I thought the Constitution was about overcoming the rule of men, by replacing it with the rule of law--objective, a little stale and formal, imperfect, but still a system which works best largely because it prevents agents of our government from ruling over us. Can the Constitution survive this most recent challenge--or will the authority of Presidents past and future--the rules of the Gentleman's Club--reign supreme? Maybe we've come to accept our Presidents as celebrity cum laude, kings to whom we grant nearly infinite power (or at least power which seems infinite compared to ours.)

Into such a system can a man of principle enter and not be affected? Most people born into the ruling caste get acclimated to their positions from birth, Senator's sons they typically are. Obama is clearly different in this respect, and may harbor illusions that he isn't as different from us Little People. Maybe the idea that Obama is one of us threatens the status quo or, if it's an illusion, it surely serves the interest of the Establishment to project an image of cooperation and shared values between ruler and the ruled. This solidarity can reduce the friction that occurs when a populace feels exploited by its ruling class.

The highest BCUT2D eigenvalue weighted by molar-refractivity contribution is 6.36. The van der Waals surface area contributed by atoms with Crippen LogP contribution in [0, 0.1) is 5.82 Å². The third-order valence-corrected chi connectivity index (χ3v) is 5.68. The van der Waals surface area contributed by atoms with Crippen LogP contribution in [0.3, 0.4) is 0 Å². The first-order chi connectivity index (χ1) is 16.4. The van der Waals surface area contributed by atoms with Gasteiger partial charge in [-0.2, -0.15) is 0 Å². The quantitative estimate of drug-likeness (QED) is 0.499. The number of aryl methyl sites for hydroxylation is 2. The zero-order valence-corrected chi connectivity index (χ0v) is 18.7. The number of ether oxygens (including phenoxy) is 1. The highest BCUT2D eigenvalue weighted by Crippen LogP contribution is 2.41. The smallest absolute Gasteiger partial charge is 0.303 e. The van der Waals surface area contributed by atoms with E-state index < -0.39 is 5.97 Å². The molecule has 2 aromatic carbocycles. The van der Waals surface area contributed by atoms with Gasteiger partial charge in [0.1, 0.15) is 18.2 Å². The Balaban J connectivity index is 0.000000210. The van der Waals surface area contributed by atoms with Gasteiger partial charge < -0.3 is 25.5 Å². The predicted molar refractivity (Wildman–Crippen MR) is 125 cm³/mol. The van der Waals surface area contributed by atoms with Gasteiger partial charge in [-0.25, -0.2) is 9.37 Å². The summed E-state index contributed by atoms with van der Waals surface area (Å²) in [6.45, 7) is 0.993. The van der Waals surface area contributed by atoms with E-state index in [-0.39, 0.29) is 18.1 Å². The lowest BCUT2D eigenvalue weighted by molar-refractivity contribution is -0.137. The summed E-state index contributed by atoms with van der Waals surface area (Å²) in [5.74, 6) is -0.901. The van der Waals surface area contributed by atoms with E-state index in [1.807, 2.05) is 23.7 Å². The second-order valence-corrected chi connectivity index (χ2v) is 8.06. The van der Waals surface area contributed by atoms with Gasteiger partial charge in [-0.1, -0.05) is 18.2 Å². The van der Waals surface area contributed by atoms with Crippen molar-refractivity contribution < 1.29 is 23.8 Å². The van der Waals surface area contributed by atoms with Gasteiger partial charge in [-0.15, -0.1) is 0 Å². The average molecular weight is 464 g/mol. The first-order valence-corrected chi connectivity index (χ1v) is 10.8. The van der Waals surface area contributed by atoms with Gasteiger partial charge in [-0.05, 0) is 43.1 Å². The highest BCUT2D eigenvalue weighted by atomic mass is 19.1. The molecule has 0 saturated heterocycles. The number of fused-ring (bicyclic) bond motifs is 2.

Perception = reality

Americans worship celebrity. Obama has become a celebrity just as Bush was the antihero. If the replacement ruler can ease some of the people's many burdens, real or imagined, I'd say the coronation is a productive ritual--an end in itself. But as for the betterment of the American economy, or much of an improvement beyond some policy changes, I wouldn't expect very much. In many ways Obama will be correcting the damage Bush has done, erasing negatives, not necessarily charting a new course for prosperity, no matter what we want to believe.

I discussed the American's people fixation with change, to the point Obama can represent change and score political points. The most significant change is Obama's race. Maybe it's Obama's ascent that is the change, not what he can do to change the lives of ordinary Americans although I do hold high hopes. Undoubtedly, Obama's climb to the top represents a remarkable achievement, one that does inspire average people, and can encourage them to do great things, much like Martin Luther King Jr. did.

Obama will be able to lean on King's legacy, to borrow from the civil rights pioneers the spirit of resistance, "we shall overcome." Yet Obama's race alone doesn't entitle him to claim King's legacy--he's going to have to show that he honors King's values, earn it. Sharing his African heritage with the Reverend King does allow Obama to confront the fundamental injustice of poverty and inequality, to seize the high ground.